One of the things Karli was worried about in terms of delivering this kid was that Squatch would decide to show up before Brave came out and she had a chance to see it. Or, worse, that Squatch would come in the middle of the movie.
I’m actually kind of glad Karli didn’t learn how to use a bow growing up. I might not be alive.
Fortunately for her, Squatch held off and we got to go see the movie a couple days ago. She’s been looking forward to this movie for a while. I think there are several reasons for that—she digs Pixar movies in a bigway; she’s always wanted to visit Scotland/England/Ireland; and the main character in it seemed like a pretty cool chick.
As it turns out, we both really liked the movie. Had this come out 20 years ago, Merida (the girl in the movie) would’ve been someone Karli looked up to—and it’s not just because they share the curly hair. I can see a lot of girls getting into Brave because it’s a girl who can not only hang with the boys, but can also kick them around a little bit. She’s not a stare-out-the-window-and-wish-for-independence type of Disney princess. She’s an independent Disney princess. That speaks volumes to kids who watch the movie—both boys and girls.
Watching the movie, a part of me seemed like elements of it came straight out of focus groups, and I don’t mean that as a knock (this time). I’ve seen a lot of discussion around the internet about the kinds of (poor) examples that Disney princesses leave for children. And I’ve seen as much discussion about the staggering number of dead and absent parents in Disney movies. Yet, with this movie, you see a character who acts as a strong, independent role model and who has two loving, engaged parents. They seemed to address two of their biggest criticisms in one big, curly-headed swoop.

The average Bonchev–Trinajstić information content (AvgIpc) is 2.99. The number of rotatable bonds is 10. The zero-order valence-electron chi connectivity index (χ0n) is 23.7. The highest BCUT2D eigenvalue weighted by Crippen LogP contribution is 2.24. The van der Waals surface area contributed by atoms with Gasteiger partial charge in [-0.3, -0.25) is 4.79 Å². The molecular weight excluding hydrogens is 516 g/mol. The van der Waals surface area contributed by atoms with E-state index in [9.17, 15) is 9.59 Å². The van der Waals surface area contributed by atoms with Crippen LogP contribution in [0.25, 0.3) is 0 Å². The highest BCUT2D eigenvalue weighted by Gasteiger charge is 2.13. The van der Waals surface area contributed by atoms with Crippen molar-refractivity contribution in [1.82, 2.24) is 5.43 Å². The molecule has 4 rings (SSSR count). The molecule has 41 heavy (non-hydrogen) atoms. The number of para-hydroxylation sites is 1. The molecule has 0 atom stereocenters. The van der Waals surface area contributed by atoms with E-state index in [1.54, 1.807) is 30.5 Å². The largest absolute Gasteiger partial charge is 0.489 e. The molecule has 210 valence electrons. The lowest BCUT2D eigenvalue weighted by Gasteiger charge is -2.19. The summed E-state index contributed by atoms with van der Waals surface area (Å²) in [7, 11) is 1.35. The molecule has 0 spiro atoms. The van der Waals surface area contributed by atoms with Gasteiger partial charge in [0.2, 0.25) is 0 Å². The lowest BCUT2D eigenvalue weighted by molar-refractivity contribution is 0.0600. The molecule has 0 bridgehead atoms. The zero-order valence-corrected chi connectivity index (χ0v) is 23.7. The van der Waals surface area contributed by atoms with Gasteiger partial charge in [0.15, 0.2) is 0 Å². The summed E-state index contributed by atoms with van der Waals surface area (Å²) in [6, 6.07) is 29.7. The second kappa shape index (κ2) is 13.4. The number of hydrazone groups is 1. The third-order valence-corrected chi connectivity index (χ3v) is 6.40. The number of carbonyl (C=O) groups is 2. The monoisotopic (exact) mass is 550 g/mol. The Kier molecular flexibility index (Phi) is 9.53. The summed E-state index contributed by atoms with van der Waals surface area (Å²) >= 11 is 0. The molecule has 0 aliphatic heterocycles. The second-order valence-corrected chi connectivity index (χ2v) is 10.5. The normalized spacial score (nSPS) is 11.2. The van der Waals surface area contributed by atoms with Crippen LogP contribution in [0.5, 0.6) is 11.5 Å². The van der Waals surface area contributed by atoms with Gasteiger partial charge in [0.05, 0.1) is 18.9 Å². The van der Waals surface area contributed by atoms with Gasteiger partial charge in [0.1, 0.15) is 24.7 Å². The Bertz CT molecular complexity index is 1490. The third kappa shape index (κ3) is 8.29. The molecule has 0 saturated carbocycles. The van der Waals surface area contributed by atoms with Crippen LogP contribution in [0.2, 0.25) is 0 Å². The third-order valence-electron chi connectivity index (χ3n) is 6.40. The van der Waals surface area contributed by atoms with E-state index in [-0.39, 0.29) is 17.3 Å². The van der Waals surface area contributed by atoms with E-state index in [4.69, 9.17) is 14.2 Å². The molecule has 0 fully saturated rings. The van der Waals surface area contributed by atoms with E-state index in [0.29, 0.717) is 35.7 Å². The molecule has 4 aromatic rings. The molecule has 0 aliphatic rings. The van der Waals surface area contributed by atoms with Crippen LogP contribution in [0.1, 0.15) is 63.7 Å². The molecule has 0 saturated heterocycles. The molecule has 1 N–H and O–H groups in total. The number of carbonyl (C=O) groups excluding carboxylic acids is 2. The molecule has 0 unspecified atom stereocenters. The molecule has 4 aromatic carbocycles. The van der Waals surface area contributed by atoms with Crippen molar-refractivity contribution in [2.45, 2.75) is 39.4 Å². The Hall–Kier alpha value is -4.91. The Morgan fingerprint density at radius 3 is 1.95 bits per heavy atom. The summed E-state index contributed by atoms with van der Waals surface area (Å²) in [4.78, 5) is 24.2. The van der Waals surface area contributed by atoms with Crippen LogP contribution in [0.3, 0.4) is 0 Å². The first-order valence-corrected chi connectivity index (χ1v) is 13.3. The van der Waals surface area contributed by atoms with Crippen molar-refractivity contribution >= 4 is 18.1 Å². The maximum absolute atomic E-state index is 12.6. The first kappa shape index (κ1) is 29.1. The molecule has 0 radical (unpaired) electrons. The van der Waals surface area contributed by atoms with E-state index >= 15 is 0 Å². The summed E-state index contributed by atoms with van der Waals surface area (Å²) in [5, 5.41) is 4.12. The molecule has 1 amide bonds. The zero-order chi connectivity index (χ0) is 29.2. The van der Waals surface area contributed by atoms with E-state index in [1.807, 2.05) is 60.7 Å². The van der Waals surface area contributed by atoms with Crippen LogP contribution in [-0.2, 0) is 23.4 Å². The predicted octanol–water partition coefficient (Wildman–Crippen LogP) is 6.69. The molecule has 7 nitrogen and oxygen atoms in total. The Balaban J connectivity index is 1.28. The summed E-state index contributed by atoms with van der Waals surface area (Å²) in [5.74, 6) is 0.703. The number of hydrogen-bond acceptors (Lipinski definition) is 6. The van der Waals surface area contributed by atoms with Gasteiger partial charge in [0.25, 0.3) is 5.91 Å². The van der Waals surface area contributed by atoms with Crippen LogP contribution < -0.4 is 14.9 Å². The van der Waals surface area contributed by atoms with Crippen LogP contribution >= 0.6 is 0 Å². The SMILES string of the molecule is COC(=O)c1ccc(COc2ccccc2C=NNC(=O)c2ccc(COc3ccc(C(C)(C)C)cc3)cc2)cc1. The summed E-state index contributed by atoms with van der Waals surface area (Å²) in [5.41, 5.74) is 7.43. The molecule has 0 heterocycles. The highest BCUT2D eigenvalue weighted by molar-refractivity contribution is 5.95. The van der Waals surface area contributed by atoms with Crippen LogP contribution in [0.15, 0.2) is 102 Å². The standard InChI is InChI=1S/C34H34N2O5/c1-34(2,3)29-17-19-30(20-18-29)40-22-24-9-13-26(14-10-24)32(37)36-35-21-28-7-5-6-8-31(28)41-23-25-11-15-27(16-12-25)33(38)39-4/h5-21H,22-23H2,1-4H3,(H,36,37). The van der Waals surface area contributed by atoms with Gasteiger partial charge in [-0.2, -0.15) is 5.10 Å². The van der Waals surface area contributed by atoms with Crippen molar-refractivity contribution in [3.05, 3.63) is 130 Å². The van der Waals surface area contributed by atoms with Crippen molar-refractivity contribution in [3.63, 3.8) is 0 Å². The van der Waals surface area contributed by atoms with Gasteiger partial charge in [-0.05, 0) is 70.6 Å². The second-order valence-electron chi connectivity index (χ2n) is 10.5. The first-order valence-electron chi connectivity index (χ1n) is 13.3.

Pixar also addressed something that appears to be not simply limited to Disney. Brave is mostly about a mother-daughter relationship, which I think a lot of books and movies see as the kiss of death. They think boys won’t want to see a movie or read a book where a girl is the main character.
The thing is that they’re not always wrong. They’ve come to that idea through a lot of experience. It comes with a big ol’ asterisk, though. Boys won’t go see a movie where the main character is a girl who whines and texts and plays catty little games all day. Too many of those sit around their classrooms to be interesting. But when you allow a female character to have adventures like you would a male character, I’m pretty sure boys couldn’t care less about the gender of the people in the movie. I sure as hell would’ve watched this movie as a kid.
This is one movie I don’t think I’ll mind showing Squatch. I think that whether Squatch is a girl or boy, Brave showcases a good female role model with values I want my kids to pick up. We’ll see if my opinion changes after the 53rd consecutive viewing of the movie.
It turns out that yesterday’s post was my 100th post. It went by without any fanfare because I didn’t even notice. Oops. Guess I’ll help myself to some more cake batter ice cream in celebration.